IEEE Spectrum's special issue on Megacities
Cities need to import the materials, food and energy they consume, and have a footprint which is much larger than the area they occupy. For example, Tokyo's footprint is 60% larger than all productive land available in Japan.
Paradoxically, because of their concentration, cities offer a potential to rething transport, eliminate cars, use cogeneration, recycling and remanufacturing. Compact enclosed dwellings near a place of work can be heated efficiently. But we're not yet using cities in this manner.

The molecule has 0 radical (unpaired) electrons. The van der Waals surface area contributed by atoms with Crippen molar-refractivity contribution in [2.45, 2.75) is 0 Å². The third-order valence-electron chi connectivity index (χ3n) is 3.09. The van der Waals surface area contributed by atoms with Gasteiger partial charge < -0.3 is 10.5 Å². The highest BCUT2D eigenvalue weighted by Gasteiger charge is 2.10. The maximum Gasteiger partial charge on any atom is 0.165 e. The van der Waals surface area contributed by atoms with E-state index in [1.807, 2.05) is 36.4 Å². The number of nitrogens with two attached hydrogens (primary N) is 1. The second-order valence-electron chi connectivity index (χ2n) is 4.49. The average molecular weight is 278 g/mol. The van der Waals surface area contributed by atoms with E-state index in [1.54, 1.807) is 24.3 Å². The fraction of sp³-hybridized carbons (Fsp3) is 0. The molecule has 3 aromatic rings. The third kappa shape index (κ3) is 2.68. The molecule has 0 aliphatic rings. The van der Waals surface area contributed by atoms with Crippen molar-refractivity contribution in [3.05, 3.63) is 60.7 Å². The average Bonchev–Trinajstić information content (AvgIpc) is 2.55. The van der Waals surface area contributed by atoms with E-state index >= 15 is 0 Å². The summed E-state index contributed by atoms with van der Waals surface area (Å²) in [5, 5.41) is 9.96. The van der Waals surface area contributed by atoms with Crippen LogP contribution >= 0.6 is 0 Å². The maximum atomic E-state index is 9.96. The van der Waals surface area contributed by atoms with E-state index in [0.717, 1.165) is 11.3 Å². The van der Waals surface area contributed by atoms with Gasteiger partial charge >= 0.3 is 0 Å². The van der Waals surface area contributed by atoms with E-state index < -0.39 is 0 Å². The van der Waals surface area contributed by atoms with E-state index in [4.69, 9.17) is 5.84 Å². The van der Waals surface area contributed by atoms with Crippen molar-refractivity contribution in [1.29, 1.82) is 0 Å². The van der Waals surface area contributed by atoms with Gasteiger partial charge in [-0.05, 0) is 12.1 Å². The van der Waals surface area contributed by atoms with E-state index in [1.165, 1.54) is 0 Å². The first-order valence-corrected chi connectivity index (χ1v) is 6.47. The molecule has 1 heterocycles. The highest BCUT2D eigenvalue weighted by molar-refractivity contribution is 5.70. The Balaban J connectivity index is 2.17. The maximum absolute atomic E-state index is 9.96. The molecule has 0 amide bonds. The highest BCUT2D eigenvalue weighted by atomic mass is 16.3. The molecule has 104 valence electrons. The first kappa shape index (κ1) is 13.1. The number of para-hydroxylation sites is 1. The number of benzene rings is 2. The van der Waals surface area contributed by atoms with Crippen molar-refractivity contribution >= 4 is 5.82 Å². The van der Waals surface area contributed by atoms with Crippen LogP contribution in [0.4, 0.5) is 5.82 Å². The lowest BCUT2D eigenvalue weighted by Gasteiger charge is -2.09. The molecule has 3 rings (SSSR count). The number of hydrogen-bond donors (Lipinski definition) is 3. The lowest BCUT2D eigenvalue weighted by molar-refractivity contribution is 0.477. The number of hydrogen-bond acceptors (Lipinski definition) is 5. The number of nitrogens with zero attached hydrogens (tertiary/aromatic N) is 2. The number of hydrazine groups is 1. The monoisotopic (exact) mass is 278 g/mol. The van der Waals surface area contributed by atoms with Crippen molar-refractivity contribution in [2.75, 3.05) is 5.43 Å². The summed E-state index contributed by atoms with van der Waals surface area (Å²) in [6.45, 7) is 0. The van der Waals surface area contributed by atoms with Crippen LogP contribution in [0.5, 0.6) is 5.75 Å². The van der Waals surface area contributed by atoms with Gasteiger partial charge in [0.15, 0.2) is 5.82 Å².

Cities' inefficient design, combined with the relatively higher incomes of urbanites increase the footprint of the urban environment well beyond what it could be.
The perfect city could very well be sustainable. Since 3 decades, Paolo Soleri is promoting the concept of the lean linear city, which aims to combine quality of life with a low footprint.
In China, where major greenfield cities are mushrooming, the concept of a sustainable city design is being developed with the city of Dongtan, a new urban development which will eventually be home to half a million people.